I am a large perennial shrub or tree growing to 35 ft, and am a member of the Magnoliales order. My native habitat stretches from the Southeast, through Pennsylvania and the East Coast and parts of the upper Midwest. I am often found growing in deep fertile bottom lands, as well as hilly upland areas. My growth pattern is to form a dense thicket of tall slender trees and often provide an understory component in my preferred habitats.
I have large, simple leaves and the largest edible fruit indigenous to the US. My leaves cluster symetrically at the ends of my branches. They are wedge shaped at the base and are alternate and spirally arranged. Being deciduous, my leaves turn a rusty yellow in the fall. Otherwise they are wedge shaped at the stem, with a grey rusty underneath and a hairy upper surface.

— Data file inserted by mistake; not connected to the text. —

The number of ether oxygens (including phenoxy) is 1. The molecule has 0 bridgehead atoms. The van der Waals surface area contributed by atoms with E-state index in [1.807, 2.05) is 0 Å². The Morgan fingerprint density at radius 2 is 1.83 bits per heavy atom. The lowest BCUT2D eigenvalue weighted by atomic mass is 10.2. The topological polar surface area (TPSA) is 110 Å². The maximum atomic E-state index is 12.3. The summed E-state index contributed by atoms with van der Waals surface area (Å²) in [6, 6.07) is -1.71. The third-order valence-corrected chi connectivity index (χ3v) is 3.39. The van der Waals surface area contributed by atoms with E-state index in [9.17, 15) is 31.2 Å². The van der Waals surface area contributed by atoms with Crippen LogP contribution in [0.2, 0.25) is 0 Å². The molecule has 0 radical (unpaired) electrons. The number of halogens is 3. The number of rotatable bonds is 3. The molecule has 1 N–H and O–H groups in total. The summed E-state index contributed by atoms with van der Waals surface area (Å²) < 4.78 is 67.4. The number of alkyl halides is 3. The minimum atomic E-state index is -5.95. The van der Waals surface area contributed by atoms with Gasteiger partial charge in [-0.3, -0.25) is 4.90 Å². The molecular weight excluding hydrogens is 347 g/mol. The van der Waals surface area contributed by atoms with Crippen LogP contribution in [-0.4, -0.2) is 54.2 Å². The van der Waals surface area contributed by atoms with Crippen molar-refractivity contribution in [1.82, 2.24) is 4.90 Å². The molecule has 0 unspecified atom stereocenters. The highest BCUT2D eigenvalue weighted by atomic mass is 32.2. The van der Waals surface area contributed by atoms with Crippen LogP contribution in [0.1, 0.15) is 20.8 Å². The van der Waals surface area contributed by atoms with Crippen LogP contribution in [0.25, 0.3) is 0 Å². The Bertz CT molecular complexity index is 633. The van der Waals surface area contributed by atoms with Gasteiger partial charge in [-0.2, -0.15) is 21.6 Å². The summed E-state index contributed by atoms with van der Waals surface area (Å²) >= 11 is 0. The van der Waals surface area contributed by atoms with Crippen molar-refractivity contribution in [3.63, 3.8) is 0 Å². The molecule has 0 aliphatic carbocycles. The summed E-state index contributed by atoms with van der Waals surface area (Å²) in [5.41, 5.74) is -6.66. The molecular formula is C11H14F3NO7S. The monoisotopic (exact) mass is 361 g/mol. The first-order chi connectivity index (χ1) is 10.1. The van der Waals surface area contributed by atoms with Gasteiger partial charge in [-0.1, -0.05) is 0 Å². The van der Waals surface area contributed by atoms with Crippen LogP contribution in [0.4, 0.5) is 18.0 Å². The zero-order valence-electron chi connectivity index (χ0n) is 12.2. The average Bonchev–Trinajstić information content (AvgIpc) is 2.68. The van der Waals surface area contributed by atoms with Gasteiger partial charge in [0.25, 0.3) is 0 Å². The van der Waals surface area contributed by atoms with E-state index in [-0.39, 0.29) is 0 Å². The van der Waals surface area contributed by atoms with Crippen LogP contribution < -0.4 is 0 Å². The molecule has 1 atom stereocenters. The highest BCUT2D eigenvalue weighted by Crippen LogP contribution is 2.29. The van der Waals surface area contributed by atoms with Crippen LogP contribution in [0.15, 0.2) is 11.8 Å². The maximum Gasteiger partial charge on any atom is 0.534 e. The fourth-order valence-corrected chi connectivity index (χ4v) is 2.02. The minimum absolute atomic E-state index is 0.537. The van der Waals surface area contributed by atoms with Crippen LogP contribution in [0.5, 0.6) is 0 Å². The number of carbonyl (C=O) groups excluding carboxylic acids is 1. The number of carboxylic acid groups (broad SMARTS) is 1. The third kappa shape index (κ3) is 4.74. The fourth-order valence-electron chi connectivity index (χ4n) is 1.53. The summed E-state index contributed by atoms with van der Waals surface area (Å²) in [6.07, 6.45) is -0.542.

My flowers are quite unusual, in fact I often resemble a maroon Campanula when in bloom. They are 1-2″ across, rich red-purple or maroon in color…and are produced in spring from April to May just before the leaves appear. My flowers are composed of three sepals and six petals, arranged in two tiers and are pendulous.
Pollination is somewhat different for me in that the yeasty smell of my flowers attracts more blowflies, fruitflies, carrion beetles than honey bees. I am reasonably shade tolerant and my leaves, twigs and branches have a slight disagreeable odor when handled.
My fruit has been described as being showy and the main distinguishing factor in giving me my common name.
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